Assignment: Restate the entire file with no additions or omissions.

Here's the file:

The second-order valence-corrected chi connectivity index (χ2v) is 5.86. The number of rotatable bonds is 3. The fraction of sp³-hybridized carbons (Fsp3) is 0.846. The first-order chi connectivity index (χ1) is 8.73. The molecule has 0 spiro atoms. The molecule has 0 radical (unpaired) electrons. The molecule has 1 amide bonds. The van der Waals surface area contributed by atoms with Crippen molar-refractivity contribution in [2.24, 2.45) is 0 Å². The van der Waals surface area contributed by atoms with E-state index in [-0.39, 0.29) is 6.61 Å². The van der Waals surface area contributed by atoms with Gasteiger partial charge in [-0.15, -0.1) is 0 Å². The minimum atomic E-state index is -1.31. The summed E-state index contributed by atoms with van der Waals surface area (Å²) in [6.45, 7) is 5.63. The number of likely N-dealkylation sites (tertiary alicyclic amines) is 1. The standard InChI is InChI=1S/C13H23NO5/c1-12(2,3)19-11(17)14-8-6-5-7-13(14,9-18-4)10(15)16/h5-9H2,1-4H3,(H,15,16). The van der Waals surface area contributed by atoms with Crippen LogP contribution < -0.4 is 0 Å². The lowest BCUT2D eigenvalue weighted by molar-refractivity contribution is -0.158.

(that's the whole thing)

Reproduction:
The second-order valence-corrected chi connectivity index (χ2v) is 5.86. The number of rotatable bonds is 3. The fraction of sp³-hybridized carbons (Fsp3) is 0.846. The first-order chi connectivity index (χ1) is 8.73. The molecule has 0 spiro atoms. The molecule has 0 radical (unpaired) electrons. The molecule has 1 amide bonds. The van der Waals surface area contributed by atoms with Crippen molar-refractivity contribution in [2.24, 2.45) is 0 Å². The van der Waals surface area contributed by atoms with E-state index in [-0.39, 0.29) is 6.61 Å². The van der Waals surface area contributed by atoms with Gasteiger partial charge in [-0.15, -0.1) is 0 Å². The minimum atomic E-state index is -1.31. The summed E-state index contributed by atoms with van der Waals surface area (Å²) in [6.45, 7) is 5.63. The number of likely N-dealkylation sites (tertiary alicyclic amines) is 1. The standard InChI is InChI=1S/C13H23NO5/c1-12(2,3)19-11(17)14-8-6-5-7-13(14,9-18-4)10(15)16/h5-9H2,1-4H3,(H,15,16). The van der Waals surface area contributed by atoms with Crippen LogP contribution < -0.4 is 0 Å². The lowest BCUT2D eigenvalue weighted by molar-refractivity contribution is -0.158.